I have been working with the Jenkins build management system since last July and helping our internal Java, iOS and some .NET development teams to implement Continuous Integration. The objective is to also coordinate their builds with SonarQube so we can get cross-collection visibility to status in some projects that span multiple teams.
Microsoft has recently released the ability to have Jenkins builds in VSO through service hooks:
If we had this for TFS on premises a year ago we might have followed a different route for our Jenkins/SonarQube implementation, as it is the composite report of all our application builds and deployments (through pipeline statuses) that we are mostly interested in.
For my own work in the cloud I have been using the new fantastically flexible new Build.vNext system. And that composite Build/Release report: you get it almost effortless if using VSO/Azure, in contrast with our current solution which is manually intensive.
Let’s see how our work evolves. I will be looking at this again, specially if it makes into TFS on premises in the near future.
ScrummerFall, WaterScrum, WaterScrumFall: over the years, and as recently as last month, I have seen many referring to these Scrum "aberrations" as if being the same. Here is it for the record, what each one means:
- ScrummerFall: "embedding Waterfall inside of Scrum. This often manifests in what I call the One-Two-One pattern: one week of design, two weeks of coding, one week of test and integration. I've yet to see a team that was long term successful with such a system, especially if they are strongly rooted in historical Waterfall." Aaron Erickson calls it the World's Worst Software Development Methodology. But in my opinion it is so because it is unethically deceptive: it promises renewal, but built on top of a complete mirage of Agile adoption. Picture it this way: it is as if you are thirsty for a fresh flow of Agile ideas in a "Waterfall" desert, and as you get closer it disappears as you slams your face in the sand.
- WaterScrum: "Co-dependent Waterfall and Scrum projects. Similar to trying to play (American) football and soccer on the same field at the same time, requiring extra levels of coordination and timing." That is, you are trying at the same time to abide by Scrum at the team level, and Waterfall at the corporate level.
- WaterScrumFall: "1) Water – Defines the upfront project planning process that typically happens between IT and the business. 2) Scrum – An iterative and adaptive approach to achieving the overall plan that was first laid out in the 'Water' stage. 3) Fall – A controlled, infrequent production release cycle that is governed by organizational policy and infrastructure limitations."
ScrummerFall and WaterScrum, are in reallity team dysfunctions caused by lack of experience in Agile. They can be fixed at the team level by a good Scrum Master or Agile Coach who can guide the team towards optimized, clean Agile practices.
On the WaterScrumFall, Manoj Sanhotra found some silver-lining by using it for incremental adoption of Agile practices, and even proposed a way to take it to the next level. The picture below is from his post, and it explains graphically what the general idea of WaterScrumFall is:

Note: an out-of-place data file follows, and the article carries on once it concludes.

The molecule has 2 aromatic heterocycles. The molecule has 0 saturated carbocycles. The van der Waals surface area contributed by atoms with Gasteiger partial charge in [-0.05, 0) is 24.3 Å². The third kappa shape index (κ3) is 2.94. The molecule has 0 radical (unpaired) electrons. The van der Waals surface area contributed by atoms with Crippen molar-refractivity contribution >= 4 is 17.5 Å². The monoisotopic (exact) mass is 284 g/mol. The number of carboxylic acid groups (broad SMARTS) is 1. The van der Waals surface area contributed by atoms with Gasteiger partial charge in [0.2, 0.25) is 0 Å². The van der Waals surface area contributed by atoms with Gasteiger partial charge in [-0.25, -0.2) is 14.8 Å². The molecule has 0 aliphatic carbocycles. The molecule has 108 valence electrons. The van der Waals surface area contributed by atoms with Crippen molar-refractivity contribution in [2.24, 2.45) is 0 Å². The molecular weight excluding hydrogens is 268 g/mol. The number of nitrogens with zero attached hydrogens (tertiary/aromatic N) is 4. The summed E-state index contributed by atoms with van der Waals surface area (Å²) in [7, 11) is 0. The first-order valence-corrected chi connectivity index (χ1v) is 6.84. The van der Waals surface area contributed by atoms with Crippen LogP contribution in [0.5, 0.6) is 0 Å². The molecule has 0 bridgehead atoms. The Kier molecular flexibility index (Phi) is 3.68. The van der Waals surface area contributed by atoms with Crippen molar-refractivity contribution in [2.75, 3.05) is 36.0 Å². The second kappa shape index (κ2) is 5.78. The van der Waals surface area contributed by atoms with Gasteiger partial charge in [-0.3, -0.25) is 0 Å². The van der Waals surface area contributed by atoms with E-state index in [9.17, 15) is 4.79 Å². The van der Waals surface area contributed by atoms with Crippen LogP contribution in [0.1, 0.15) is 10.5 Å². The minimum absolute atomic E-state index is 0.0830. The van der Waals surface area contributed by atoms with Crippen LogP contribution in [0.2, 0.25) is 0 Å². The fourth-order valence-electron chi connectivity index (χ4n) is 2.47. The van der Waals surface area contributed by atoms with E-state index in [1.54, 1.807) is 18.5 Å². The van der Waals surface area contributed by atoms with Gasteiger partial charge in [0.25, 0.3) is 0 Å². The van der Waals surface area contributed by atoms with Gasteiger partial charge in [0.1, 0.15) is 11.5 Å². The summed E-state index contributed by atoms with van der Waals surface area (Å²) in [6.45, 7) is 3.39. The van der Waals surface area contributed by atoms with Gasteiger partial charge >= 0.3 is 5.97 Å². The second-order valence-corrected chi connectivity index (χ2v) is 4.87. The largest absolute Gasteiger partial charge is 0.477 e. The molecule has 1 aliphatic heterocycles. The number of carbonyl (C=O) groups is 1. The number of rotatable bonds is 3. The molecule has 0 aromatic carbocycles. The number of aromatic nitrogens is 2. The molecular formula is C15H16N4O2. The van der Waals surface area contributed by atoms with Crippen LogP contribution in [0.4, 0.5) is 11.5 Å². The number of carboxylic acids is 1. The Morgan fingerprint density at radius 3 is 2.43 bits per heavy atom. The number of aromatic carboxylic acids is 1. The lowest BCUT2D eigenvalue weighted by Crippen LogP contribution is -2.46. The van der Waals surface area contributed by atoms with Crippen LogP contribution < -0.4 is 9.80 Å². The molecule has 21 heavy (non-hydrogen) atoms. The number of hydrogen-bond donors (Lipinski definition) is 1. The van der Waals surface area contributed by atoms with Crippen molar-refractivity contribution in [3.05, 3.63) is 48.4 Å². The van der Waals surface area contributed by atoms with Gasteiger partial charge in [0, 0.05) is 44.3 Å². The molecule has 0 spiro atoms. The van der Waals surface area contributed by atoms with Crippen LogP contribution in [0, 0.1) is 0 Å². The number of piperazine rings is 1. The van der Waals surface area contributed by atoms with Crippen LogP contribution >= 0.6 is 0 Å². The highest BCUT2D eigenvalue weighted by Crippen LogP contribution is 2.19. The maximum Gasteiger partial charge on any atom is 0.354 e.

But as Dave West said, this is still the development processes of most companies, and has in my experience been the most frequent source of friction when adopting Agile. From what I have seen at 100 plus customers, Agile teams tends to end up stifled and suffocated with bureaucracy and controls created by all the hand-offs between the silos. In all my years working with ALM, centralized PMO and QA teams have been both the last mile of Agile adoption everywhere I have been. I however do not agree with Sanjeev Sharma that WaterScrumFall is here to stay.
WaterScrumFall stems from confusing Governance phases with Execution steps. Some have tried to fix this situation at the PMO level by adopting an Agile Portfolio Management strategy, others by adopting a DevOps oriented approach QA and Deployment.
Scale up frameworks such as SAFe, and Enterprise Scrum focus on optimizing from PMO to Operations. The only frameworks I am familiar with that handle this optimization from idea inception are Lean and Nexus, because it is the business itself that has to become Agile, and until that happens, the "throw-it-over-the-wall" handoff attitude will continue to exist among the fiefdoms of modern enterprise.
Paul Barham from Microsoft wrote an article about how Visual Studio Online Supports True Cross-Platform Development. As I had mentioned in a previous blog post, this has been a nice new trend coming from Microsoft as they expand cross-platform capabilities, enhancing the usage of VSO for big enterprise with heterogeneous environments. Notice the list of available service hooks:
The article does a brief summary of the many ways that VSO enables cross-platform development, from using git as the source control format, and thus supporting, for instance, XCode, to allowing different build systems such as Jenkins to enable Continuous Integration to getting it all tied together and traceable using a Team web backlog.